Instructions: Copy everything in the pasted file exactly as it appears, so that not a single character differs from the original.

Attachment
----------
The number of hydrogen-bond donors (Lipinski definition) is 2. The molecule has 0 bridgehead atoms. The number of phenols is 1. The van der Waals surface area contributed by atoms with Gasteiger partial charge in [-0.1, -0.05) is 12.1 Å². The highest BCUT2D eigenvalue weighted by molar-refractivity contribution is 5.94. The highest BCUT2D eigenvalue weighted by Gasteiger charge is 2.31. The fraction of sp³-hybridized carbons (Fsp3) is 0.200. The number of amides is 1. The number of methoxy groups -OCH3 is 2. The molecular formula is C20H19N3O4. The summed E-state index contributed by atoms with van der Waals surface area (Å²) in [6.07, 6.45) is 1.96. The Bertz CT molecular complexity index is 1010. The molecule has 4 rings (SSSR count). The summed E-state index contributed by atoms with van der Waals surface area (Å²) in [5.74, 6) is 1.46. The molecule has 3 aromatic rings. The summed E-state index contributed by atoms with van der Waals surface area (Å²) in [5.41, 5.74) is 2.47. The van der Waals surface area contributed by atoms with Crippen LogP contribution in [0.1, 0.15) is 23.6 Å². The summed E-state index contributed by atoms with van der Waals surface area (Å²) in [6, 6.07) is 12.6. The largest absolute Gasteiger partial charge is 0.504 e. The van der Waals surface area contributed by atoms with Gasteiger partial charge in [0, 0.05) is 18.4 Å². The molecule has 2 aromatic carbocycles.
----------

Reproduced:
The number of hydrogen-bond donors (Lipinski definition) is 2. The molecule has 0 bridgehead atoms. The number of phenols is 1. The van der Waals surface area contributed by atoms with Gasteiger partial charge in [-0.1, -0.05) is 12.1 Å². The highest BCUT2D eigenvalue weighted by molar-refractivity contribution is 5.94. The highest BCUT2D eigenvalue weighted by Gasteiger charge is 2.31. The fraction of sp³-hybridized carbons (Fsp3) is 0.200. The number of amides is 1. The number of methoxy groups -OCH3 is 2. The molecular formula is C20H19N3O4. The summed E-state index contributed by atoms with van der Waals surface area (Å²) in [6.07, 6.45) is 1.96. The Bertz CT molecular complexity index is 1010. The molecule has 4 rings (SSSR count). The summed E-state index contributed by atoms with van der Waals surface area (Å²) in [5.74, 6) is 1.46. The molecule has 3 aromatic rings. The summed E-state index contributed by atoms with van der Waals surface area (Å²) in [5.41, 5.74) is 2.47. The van der Waals surface area contributed by atoms with Crippen LogP contribution in [0.1, 0.15) is 23.6 Å². The summed E-state index contributed by atoms with van der Waals surface area (Å²) in [6, 6.07) is 12.6. The largest absolute Gasteiger partial charge is 0.504 e. The van der Waals surface area contributed by atoms with Gasteiger partial charge in [0, 0.05) is 18.4 Å². The molecule has 2 aromatic carbocycles.